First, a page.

I recently read an interesting study in The Journal of Finance titled “Who Wears the Pants? Gender Identity Norms and Intra-Household Financial Decision Making” by Da Ke. Ke examined microdata from the Annual Social and Economic Supplement (ASEC) of the Current Population Survey (1988-2018), the 5% sample of the decennial census (1980-2000) pooled with the American Community Survey (2006-2015), and the Health and Retirement Study (1992-2016) to investigate how households make decisions about participating in the stock market (excluding retirement accounts). Particular emphasis was placed on households in which either the husband or the wife worked in the finance industry, which was used as a proxy for having more knowledge about finances in general.
What did the study find?
Unsurprisingly, households in which one or both spouses worked in finance were much more likely to own stocks compared to the general public, based on the ASEC sample. 50% of households in which both husband and wife worked in finance owned stocks or mutual funds compared to 28% of households in which neither spouse worked in finance. 50% still seems quite low to me for a family with two finance professionals, but it is almost double the general public. This just shows how there is still work to be done to educate people, even those who work in finance, about the benefits of investing in the stock market. However, what’s interesting is that there was a big difference between families in which only the wife worked in finance and in which only the husband worked in finance. 48% of households owned stocks or mutual funds when the husband worked in finance, but only 37% of households did when the wife worked in finance. Ke suggested that this discrepancy is best explained by gender identity norms that hinder women’s abilities to influence the financial decisions made by their households.
To back up that assertion, Ke examined the impact of five measures of traditional gender roles. (1) He found that the difference was larger when husbands were raised by a stay-at-home mother vs. a working mother. (2) It was larger when either the husband or the wife was the descendant of a society that traditionally practiced plough agriculture, which required more physical strength. (3) It was larger when the husband was from the south, which is generally considered more traditional. (4) It was larger when either the husband or the wife was more actively religious, which generally is associated with more conservative views towards women. And (5) it was larger when the husband and/or the wife thinks the husband has the final say over major household decisions. All of these support the hypothesis that traditional gender roles help explain the lower levels of stock ownership among households in which the wife works in finance compared to households in which the husband works in finance.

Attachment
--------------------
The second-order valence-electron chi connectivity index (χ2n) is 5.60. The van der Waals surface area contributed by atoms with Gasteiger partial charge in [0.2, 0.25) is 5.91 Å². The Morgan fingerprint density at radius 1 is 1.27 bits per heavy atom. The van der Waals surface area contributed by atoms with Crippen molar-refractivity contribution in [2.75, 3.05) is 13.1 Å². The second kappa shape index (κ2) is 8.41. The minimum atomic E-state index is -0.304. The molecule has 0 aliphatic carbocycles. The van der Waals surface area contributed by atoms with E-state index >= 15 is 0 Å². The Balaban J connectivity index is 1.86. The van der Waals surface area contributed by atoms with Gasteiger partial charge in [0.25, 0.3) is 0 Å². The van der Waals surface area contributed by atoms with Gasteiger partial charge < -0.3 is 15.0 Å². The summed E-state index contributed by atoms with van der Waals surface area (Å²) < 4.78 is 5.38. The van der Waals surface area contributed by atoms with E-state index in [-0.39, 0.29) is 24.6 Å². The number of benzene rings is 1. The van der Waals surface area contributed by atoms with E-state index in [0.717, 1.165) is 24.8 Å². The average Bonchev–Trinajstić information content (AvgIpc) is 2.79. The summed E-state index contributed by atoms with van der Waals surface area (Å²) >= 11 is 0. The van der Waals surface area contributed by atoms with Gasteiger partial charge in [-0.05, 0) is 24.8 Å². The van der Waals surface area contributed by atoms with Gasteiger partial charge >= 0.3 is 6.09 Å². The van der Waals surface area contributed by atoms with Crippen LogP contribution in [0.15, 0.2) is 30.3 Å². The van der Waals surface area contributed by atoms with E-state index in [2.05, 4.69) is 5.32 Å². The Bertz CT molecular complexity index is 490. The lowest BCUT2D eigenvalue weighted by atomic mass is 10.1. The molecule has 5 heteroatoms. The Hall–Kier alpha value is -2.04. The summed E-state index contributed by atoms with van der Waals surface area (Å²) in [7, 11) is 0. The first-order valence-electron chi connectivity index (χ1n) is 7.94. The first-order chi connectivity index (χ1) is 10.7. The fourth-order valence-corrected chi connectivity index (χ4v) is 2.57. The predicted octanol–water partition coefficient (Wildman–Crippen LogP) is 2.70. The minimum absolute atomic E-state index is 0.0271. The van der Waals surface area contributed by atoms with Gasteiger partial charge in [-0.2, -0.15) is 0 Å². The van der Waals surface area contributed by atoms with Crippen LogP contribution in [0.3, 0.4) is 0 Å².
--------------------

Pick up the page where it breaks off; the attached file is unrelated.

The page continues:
What do the results mean?
The results suggest that women are often not given an equal seat at the table when it comes to making financial decisions, even if they are more knowledgeable about finance than their husbands. This appears to be due to longstanding gender roles in society, in which men are responsible for a household’s finances and have the final say on important household matters. This means that even when women have higher financial literacy than their husbands and are better positioned to make beneficial financial decisions for their households, they are often overridden by their husbands who have less understanding of financial matters.
What can we do about this problem?
Clearly this is a significant issue that can negatively affect household welfare. Unfortunately, the study makes no attempt to offer potential solutions for this issue, so I will attempt to do so instead.
1. Listen to the experts
First of all, we should make an effort to listen to the experts. This is true both in relationships and in society at large. Everyone has different levels of knowledge about different things, and no one is an expert at everything. For instance, some people know more about repairing cars and others know more about gardening. You shouldn’t assume that you are more of an expert than other people. Even the most well-educated and experienced individuals still have a lot to learn. If one spouse is more knowledgeable about something, such as finance, then the other spouse should respect their knowledge and listen to their opinions.
2. Work on communication/negotiation skills
If you are having trouble convincing your spouse to make or go along with a good financial decision, try explaining your reasoning in more simple terms and providing examples, particularly of people your spouse trusts and respects. Open communication is important to a healthy relationship to make sure everyone is on the same page. Often, poor financial decisions are the result of misconceptions.
3. Improve overall financial literacy
If all else fails, we should make an effort to improve overall financial literacy of the general public. While this doesn’t address the underlying issue of gender norms, it can help to raise up the baseline of financial knowledge of society as a whole, leading to better financial decisions overall. It may also help to avoid resentment from men feeling like they are being targeted or shamed. Oftentimes, men do not want to listen to their wives because they are embarrassed that their wives are more knowledgeable about a subject than they are. This gets back to my first solution, to accept that it is okay to not know everything and to make an effort to listen to and respect people who are more knowledgeable. But to avoid these tricky feelings, educating everyone may be more easily accepted.